Responsibility & My First Gun.

My Grandpa was the first person (that I can remember) to give me a taste of true responsibility. My mother was horrified, and my father was proud when my grandpa gave me that first taste of responsibility. At 8 years old and dressed as a ninja, my grandfather handed me responsibility embodied – a single shot, .22 caliber, lever action rifle. Responsibility.

My father took me out to shoot it a few weeks later, and taught me how to be responsible with a gun and the lives of the people around me.
I still own that rifle today, and look forward to giving it to my son Howard when he is ready for real responsibility. That time won’t come when he has proven that he’s ready, nor when his mother thinks he’s ready. He’ll be ready when I chose to give him responsibility. As men, we need responsibility and to know we’re trusted with it.
When were you first given true responsibility?

3 Replies to “Responsibility & My First Gun.”

  1. Just a thought…sometimes when you give children too much to handle too soon they become what the Bible calls…"Wise in their own eyes." This is because they see what you give them as being an older persons "privilege" and reason they must be wise, when in reality they need age appropriate responsibilities/privileges so they have a proper perspective of who they are and respect for authority and "earn" the right to be treated as a man…not a "pseudo man."
    Lynn Kondryszyn

  2. Hi, Lynn! I see what you're saying… What I'm seeing nowadays with college students is that men are often coddled by their parents and don't give them appropriate responsibility soon enough.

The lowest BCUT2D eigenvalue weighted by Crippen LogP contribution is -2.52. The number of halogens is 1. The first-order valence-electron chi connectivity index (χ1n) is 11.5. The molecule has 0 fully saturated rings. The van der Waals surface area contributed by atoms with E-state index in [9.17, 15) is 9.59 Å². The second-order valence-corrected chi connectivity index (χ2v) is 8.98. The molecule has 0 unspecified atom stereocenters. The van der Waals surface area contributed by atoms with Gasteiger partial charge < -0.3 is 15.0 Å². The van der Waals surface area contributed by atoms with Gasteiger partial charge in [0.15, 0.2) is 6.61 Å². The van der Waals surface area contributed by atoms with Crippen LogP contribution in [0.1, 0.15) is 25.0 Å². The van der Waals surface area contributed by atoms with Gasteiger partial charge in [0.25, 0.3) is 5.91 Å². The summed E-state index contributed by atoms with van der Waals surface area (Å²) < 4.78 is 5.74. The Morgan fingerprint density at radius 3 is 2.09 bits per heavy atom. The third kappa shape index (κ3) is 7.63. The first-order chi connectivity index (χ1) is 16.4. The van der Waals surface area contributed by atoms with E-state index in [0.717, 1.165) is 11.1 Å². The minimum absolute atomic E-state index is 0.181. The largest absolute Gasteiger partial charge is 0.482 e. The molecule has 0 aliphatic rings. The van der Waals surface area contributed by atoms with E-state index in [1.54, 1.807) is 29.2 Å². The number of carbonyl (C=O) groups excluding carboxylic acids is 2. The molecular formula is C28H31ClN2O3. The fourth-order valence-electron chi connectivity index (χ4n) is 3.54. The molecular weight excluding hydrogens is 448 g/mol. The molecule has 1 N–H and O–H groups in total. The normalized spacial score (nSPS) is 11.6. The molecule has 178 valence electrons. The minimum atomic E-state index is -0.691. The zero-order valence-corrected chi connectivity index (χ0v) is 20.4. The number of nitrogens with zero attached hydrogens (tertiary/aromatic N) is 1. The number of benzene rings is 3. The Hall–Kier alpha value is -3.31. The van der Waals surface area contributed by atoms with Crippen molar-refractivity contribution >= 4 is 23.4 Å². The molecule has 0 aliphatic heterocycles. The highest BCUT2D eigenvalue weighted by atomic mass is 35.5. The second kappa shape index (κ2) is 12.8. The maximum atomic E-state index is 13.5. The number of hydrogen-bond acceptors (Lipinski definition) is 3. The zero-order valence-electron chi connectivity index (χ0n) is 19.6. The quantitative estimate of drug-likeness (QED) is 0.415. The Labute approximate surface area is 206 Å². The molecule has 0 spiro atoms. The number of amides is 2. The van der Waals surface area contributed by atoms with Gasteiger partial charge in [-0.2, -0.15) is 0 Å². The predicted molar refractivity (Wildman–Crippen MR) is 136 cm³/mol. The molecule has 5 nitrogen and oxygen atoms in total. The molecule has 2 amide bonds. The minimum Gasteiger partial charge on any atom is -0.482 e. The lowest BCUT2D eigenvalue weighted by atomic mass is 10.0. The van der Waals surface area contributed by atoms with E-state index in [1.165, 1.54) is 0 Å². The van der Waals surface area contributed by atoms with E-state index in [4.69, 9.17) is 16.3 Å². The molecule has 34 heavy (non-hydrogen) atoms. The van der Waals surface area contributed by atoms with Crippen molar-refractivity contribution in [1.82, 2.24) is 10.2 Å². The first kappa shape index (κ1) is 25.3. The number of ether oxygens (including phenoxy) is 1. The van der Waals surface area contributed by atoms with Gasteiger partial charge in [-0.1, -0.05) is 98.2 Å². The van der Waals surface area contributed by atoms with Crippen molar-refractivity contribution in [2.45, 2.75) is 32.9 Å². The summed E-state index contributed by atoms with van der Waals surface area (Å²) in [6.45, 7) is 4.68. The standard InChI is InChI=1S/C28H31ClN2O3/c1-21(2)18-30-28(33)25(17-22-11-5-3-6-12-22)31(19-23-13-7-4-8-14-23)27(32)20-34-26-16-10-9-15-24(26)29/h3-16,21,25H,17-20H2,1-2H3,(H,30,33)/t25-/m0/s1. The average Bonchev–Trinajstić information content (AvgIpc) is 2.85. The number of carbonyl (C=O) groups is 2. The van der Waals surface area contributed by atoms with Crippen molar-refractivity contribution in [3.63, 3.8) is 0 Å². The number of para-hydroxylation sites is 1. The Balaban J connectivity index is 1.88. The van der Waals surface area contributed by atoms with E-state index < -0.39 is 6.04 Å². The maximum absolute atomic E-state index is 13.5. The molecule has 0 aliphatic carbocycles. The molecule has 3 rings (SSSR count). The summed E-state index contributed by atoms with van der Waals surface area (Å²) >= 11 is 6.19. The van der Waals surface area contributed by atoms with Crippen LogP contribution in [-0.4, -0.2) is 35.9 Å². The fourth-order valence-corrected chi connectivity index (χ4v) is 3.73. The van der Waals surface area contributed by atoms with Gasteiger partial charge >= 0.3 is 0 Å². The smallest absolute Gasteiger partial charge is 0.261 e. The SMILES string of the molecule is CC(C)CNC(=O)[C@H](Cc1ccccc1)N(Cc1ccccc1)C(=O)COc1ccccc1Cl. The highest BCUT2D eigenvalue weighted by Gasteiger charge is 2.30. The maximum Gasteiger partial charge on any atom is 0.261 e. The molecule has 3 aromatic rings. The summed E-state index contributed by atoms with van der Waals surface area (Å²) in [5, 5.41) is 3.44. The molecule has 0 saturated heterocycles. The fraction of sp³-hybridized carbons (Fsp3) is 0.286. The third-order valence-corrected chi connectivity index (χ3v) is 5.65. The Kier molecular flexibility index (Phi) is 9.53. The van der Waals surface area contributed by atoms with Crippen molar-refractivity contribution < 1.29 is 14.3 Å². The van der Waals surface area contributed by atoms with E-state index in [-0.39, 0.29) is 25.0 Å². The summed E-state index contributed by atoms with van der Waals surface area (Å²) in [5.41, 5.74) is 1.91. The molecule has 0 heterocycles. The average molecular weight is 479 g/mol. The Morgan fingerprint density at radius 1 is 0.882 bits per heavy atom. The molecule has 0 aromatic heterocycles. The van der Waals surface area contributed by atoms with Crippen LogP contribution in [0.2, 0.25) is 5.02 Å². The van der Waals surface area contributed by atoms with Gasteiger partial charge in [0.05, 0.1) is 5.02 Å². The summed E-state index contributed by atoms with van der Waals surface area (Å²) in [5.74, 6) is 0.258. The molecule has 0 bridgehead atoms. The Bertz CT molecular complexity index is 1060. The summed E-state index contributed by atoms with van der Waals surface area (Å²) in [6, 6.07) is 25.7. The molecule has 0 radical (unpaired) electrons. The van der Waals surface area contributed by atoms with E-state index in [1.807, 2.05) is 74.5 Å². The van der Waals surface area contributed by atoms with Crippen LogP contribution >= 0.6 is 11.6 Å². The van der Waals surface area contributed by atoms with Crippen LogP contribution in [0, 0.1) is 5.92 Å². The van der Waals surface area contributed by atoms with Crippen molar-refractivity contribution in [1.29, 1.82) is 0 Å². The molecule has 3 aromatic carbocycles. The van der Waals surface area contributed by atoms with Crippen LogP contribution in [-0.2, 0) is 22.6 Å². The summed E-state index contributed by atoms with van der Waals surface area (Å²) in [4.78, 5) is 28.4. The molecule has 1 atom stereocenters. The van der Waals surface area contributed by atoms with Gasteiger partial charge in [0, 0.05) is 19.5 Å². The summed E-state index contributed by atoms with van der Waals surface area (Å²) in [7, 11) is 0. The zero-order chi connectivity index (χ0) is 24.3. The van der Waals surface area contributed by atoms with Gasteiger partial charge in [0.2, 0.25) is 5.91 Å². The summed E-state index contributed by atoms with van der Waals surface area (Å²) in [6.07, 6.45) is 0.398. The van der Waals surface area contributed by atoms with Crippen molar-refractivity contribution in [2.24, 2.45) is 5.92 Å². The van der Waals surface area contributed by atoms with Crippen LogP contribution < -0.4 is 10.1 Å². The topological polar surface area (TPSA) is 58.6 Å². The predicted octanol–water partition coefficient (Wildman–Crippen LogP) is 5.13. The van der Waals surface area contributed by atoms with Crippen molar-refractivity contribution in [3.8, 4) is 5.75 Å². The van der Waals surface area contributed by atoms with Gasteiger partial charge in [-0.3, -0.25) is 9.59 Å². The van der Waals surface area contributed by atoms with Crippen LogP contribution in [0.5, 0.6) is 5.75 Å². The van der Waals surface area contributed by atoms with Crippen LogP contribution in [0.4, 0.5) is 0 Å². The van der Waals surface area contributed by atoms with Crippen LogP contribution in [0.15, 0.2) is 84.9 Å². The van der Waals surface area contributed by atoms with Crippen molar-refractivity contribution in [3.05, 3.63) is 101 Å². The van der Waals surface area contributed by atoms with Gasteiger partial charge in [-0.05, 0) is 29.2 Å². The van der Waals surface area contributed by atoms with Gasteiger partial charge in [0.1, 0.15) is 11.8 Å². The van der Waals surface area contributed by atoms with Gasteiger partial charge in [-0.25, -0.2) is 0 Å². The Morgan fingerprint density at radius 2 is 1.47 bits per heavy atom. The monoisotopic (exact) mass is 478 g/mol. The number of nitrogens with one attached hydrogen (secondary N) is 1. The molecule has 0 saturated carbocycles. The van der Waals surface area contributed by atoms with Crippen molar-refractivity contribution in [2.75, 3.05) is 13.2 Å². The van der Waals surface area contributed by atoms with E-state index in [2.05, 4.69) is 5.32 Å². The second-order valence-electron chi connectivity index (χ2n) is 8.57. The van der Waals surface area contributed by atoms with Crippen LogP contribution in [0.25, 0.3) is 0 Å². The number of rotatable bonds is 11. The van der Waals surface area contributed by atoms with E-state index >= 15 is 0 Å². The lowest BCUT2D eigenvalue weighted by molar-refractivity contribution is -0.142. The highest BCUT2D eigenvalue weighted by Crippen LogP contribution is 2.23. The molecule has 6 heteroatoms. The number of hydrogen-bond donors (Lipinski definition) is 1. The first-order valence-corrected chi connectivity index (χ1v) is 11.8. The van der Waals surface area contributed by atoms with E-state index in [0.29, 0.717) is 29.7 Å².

There are many differing opinions of how boys are able to 'earn' their right to be treated as a man. I've heard many stories where the son has had to 'earn' the right, where what they were expected to do was completely unrelated to the responsibility that should be given them.

    In the end, I think that we're not treating boys as men soon enough these days, which prevents them from really growing up and becoming men.

    Thanks for joining the conversation!

    1. Jason, I couldn’t agree more. In fact, I have preached about this exact same issue. Too many fathers are making their sons earn the title of “responsible.” There is an old saying, “A boy is not a man until a man is needed.” Until that time, men (boys) tend to be what they are expected to be and only that. Giving a boy some responsibility before he has “earned” it is a wonderful way of demonstrating trust and prompting boys to grow up. Rick

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